A formal announcement of her place at the top of Solidarity’s Glasgow list is not planned until after her husband is sentenced later this month.
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But The Herald can reveal that Mrs Sheridan has agreed to put herself forward in the hope of rekindling the fortunes of the party, which broke away from the Scottish Socialists during the schism over her husband’s private life.
A friend of the couple said last night: “Gail has said she has been overwhelmed by the support she has received since the trial and the pressure on her to stand.
“She told me: ‘I realised this was the only move forward for Solidarity and I felt I had to take up Tommy’s mantle. There is everything to fight for and I am fighting to win. Given the strength of support I have received in recent weeks, anything is possible.’”
Trial judge Lord Bracadale has warned Sheridan to expect a lengthy jail sentence when he is sentenced later this month.
Party sources claim that, while her husband is in prison, Gail will not only stand for Holyrood in May, but is also prepared to spearhead Solidarity’s campaign for the local authority elections next year by standing for Glasgow City Council.
She has previously stood as a Scottish Socialist Party candidate in Cardonald, Glasgow, in 2003 so she has first-hand experience of electoral politics. She was also influential in the 2007 council election campaign of Ruth Black, although Ms Black defected to Labour after being elected.
Tommy Sheridan was elected for the Scottish Socialists to the Scottish Parliament in 1999 and then led the party to its greatest achievement in winning six seats in 2003.
However, newspaper allegations that he had extramarital affairs and attended a swingers’ club in Manchester ripped the party apart and led to him breaking away and forming Solidarity. That split in the socialist vote resulted in electoral oblivion.
But the decision of Gail to stand could change that picture as she has a high public profile in her own right and emerged from the trial in a strong position when all charges against her were dropped.
“There has been a groundswell of support from Solidarity supporters for Gail to stand,” said a party source.
“There was an overwhelming mood in favour of her standing. Gail is a strong character and members see her as someone they can hang their banner on. Solidarity feels that, through Gail, it can relaunch itself.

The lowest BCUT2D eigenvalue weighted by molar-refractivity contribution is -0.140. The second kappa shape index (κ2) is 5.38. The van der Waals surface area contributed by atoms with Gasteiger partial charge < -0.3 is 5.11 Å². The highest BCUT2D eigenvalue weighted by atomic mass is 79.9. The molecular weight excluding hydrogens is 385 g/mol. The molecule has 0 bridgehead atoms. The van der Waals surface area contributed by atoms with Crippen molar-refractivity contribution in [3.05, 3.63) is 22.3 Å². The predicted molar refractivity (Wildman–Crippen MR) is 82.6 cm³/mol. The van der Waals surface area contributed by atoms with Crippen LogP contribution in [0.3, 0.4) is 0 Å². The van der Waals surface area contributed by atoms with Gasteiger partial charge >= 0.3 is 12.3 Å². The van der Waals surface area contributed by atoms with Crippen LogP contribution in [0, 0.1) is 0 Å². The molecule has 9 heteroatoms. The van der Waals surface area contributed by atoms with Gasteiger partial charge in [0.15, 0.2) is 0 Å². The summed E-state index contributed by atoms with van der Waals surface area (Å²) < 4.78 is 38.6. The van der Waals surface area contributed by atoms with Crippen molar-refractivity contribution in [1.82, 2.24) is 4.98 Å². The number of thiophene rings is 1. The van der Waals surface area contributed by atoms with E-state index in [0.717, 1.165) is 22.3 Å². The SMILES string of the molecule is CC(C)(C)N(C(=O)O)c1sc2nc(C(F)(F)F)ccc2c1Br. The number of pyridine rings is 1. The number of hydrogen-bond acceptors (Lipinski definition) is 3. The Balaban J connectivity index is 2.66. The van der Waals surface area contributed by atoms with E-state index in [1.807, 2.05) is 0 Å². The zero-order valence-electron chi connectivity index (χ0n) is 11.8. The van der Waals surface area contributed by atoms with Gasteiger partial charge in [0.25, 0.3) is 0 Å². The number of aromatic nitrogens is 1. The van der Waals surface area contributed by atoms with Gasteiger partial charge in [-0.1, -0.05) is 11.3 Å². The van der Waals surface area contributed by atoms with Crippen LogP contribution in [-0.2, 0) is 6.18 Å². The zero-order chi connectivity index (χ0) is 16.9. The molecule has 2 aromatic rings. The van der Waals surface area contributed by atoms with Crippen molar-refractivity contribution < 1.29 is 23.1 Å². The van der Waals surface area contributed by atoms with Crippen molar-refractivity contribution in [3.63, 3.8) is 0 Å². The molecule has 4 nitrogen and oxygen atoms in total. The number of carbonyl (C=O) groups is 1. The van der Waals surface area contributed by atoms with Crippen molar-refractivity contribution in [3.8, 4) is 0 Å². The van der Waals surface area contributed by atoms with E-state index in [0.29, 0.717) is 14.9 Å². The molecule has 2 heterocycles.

“She has been considering the invitation to stand for a while but has now decided to go for it.”
Neither Gail nor her husband were available for comment last night but, given her media profile, she will not want for attention during the election campaign.
She was at her husband’s side during the original defamation case and she found herself in the dock alongside him in the recent perjury trial before the case against her crumbled.
Gail, 46, is a former British Airways flight attendant and the couple have a young daughter, Gabrielle.
There was also public sympathy for the way she was treated during the authorities’ pursuit of her husband, with their house searched by police and her Rosary beads confiscated during a police interview in which she was accused of using IRA techniques to maintain her right to silence.
The Herald revealed this week that this had been the subject of a complaint to the police by a member of the public.
Regional members of the Scottish Parliament are elected using a party list system -- the higher up the list, the better chance there is of being elected
In 1999 the SSP gained 7.25% of the Glasgow regional list vote, enough to return Sheridan. Four years later the party achieved 16% -- more than double the vote of the Tories -- and this saw Rosie Kane also elected.
However, after the schism, the 2007 election saw the SSP get just over 1% of the vote and the new Solidarity party just over 4% -- not enough for either to secure a seat.
A woman with a passion for left-wing politics
They have shared a secondary school, a marital bed and various High Court appearances, but Gail Sheridan has a few more things in common with her husband -- a fiery, oratorical flair and a passion for left-wing politics.
The former air hostess has been following the socialist cause since her early adulthood, when she began writing to her future husband during his 1992 prison stint.
The pair first met at Lourdes Secondary School in Glasgow, and married in 2000. She was active in the Scottish Socialist Party from its formation in the 1990s, and switched her support to Solidarity when it broke away.
The 46-year-old has even stood for office before, unsuccessfully contesting the Glasgow Cardonald seat in a council election in 2003. She dramatically increased the SSP’s vote, but lost out to Labour by a margin of 1146 to 825.
She has long been a colourful character in her own right, although her husband’s tenure at the helm of his two parties overshadowed her own contribution.
She was charged in 2008 with stealing alcohol from her employers, British Airways, but the charges were later dropped. She left the airline two years later.
Despite the Sheridans’ more recent troubles, and the fact that she now faces the prospect of bringing up their five-year-old daughter Gabrielle alone for some time, she stuck with her husband through his conviction.
Ending a spectacle during which she attracted frequent comment for her glamorous appearance and brave face outside court, she said: “I have and will always stand by Tommy.”
Now, with the Solidarity leader facing a lengthy spell behind bars, she looks set to show how far beyond the realm of marital duty that support extends.